War of the Rebellion: Serial 012 Page 0973 BATTLE OF FAIR OAKS, OR SEVEN PINES. Chapter XXIII.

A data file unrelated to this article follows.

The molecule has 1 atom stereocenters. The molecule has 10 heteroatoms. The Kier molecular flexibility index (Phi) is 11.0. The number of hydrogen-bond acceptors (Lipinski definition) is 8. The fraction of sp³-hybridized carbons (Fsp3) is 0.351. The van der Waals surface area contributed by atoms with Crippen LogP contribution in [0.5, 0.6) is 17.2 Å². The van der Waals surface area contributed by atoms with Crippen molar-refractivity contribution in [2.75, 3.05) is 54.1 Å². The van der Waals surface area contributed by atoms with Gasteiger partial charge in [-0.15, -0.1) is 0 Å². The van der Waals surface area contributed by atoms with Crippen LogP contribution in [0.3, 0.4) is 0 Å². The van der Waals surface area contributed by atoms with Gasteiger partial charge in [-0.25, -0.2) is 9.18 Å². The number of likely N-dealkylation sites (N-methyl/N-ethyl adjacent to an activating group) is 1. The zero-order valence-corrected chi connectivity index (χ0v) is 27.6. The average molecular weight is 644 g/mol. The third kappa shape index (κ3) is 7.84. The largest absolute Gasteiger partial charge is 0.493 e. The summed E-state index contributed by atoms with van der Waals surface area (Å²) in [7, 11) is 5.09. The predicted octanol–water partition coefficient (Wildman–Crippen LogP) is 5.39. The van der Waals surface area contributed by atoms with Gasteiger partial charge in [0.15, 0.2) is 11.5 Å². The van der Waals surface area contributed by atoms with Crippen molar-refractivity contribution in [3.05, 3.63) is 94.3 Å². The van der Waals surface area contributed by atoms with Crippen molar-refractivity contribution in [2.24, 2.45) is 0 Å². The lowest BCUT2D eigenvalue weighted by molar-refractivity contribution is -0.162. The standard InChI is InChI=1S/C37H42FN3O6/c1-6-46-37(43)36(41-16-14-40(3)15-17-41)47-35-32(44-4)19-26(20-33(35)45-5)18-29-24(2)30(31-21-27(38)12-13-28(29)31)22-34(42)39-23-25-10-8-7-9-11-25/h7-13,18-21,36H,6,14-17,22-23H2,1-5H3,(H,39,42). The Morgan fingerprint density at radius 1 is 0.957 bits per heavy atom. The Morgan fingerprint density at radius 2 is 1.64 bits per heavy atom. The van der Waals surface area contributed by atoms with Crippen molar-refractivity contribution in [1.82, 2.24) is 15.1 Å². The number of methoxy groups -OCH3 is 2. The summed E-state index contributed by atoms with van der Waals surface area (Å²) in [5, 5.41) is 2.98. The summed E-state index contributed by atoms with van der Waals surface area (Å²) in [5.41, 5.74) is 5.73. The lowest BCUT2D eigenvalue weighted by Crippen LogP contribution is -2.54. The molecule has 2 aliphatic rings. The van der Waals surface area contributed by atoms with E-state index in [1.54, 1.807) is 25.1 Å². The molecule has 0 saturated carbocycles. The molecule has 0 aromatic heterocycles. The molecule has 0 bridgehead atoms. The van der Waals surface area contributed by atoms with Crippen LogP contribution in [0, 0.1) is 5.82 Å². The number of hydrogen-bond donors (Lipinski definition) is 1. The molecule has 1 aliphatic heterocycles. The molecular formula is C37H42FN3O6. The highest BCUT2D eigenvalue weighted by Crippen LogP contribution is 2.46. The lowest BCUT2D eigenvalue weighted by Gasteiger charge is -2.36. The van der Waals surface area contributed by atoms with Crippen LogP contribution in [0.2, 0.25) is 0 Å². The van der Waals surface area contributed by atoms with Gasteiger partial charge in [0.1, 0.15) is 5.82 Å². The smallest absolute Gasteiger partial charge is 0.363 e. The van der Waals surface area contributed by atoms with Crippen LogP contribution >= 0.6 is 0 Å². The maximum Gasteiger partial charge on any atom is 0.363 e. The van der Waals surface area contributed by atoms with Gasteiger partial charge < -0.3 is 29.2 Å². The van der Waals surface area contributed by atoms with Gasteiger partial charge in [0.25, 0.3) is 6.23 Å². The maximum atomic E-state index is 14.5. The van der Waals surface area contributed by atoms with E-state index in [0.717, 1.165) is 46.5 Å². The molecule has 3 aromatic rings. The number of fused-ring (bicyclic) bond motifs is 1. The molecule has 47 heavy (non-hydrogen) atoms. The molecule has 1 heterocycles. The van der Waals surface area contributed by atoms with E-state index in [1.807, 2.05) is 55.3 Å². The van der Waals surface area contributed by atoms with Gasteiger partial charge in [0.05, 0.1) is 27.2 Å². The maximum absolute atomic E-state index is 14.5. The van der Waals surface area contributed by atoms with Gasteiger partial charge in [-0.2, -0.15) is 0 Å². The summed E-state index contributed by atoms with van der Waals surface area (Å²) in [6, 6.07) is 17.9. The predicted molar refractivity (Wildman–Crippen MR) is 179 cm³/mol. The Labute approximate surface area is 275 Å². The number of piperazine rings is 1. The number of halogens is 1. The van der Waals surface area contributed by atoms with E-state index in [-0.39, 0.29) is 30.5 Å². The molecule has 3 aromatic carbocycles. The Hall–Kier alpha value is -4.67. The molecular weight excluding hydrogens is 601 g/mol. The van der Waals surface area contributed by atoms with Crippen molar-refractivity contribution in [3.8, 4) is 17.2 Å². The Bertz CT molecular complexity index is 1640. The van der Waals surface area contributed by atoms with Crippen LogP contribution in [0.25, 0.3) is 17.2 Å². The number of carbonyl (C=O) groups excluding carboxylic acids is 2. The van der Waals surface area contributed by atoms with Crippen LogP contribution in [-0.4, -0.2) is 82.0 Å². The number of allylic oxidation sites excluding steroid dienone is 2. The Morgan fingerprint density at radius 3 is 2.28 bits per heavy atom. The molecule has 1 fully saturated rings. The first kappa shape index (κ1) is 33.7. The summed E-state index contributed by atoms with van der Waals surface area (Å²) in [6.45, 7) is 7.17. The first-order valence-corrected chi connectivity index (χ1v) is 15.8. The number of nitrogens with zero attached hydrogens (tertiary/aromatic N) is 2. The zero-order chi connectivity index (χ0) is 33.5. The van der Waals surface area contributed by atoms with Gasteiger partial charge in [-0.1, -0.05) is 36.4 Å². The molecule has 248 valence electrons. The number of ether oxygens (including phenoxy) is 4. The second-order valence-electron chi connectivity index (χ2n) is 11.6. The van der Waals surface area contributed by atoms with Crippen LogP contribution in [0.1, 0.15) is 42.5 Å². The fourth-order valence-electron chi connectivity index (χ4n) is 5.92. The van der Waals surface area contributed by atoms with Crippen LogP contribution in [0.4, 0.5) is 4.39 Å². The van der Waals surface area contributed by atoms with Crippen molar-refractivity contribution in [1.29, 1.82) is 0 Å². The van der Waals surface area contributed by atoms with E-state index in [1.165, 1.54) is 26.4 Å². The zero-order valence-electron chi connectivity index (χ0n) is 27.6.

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battery of seven guns was in a moment after silenced and the occnl)atlts of the redoubt driven out by Captain Carters five Lieces. Captain Carter, so far as the enemys first line of intrencliments was concerned, had achieved a victory, for npon moving forward with the whole bri- gade to attack the enemy, having already abandoned his guns and redoubt, lied from his intrenebments and camp to OCCUPY a line of abatis and woods about 150 yards in rear of the redoubt, leaving behind him seven pieces of artillery, several horses, a large quantity of quarter- masters, commissary, and medical stores, including a large quantity of lemons, one four-horse wagon and team, with a large amount of baggage of both officers and men. From this new position they opened fire upon my right regiment, the Sixth Alabama, across an open field. Finding that they outflanked smartly my right amid that my left was exposed, as I saw no Confed- erate troops omi that flank, and that the brigade would be well protected on the outsl(le of the enemys works and by a fence extending in front of a. thin skirt of woods occupied by my right regiment, I gave orders that. it shouhi occupy and hold that line while I waited for General Rains to come up omi my right and until I could examine the ground to The left of the Williamsburg road, my left flank being al)1)roachled closely by woods. At the moment of our taking possession of the works I (hiseovered a brigade of Federal infantry approaching my bri- gad e from the woods just mentioned on the left of the Wihliamnsburg ioad. The head of this column halted within 350 yards of the redoubt. I imimmediately caused the Fifth Alabama to occupy the redoubt and the rrwelth Mississippi to occupy the rifle pits between the redoubt and the Williamsburg road, and called for a company of the heavy artillery to turn upon the enemys column some of his abandoned guns, an order which Captain Bagbys company promnptly obeyed. But before he succeeded in opening ~re Captain Carter arrived with his battery, and mmmediatelv opened fire with the first of his pieces and in a niomemit aiterwar(l with a second. In a few moments Captain Bagby, havimig succeeded in getting two of the enemys pieces iii l)osition, opened fire impon hima, and then under the comubined fire of those four pieces he gave way and retired. Aim attack being threatened in front, as soon as the force on tIme left was (hisl)ersed one of Captain Carters l)iCCeS was, nuder tIme (lirection of Major-General Hill, who had just arrived, l)laced in such a position as to enfilade the road. At this moment, from a point 600 or 700 yards down this road and directly imi front of our 1)osition, the enemnys bat- tery ol)emled fire upon us with considerable effect, sweeping oft almost every man front Captain Carters last-mentioned piece. This fire was at once rel)hied to by Captain Carters four remaining pieces and by one or two 1)ieces of the Lathamn Battery, which just then arrived under Captain I)earing. it. was at this juncture that Captain Carter amid his men gave a second illustration of their extraordinary coolness an(l courage, f lie first hay- ing l)eeum given in unhimnbering his pieces in ami open field and attackimig with success the enemys redoubt, defended by heavier pieces than his, at time (histance of 400 yards. Finding that Comifederate trool)s were arriving on my right and left, I ordered my brigade to unove forward agaimi, which it bravely did, though emmeoumutering a heavy fire of nmusketry and artillery from tIme enemy concealed belmimid a secon(l row of al)atis, woods, ammd fence. My two right regiments, time Sixth and Twelfth Alabama, suffered se- verely in this advance. The Sixth Alabama, upon moving across the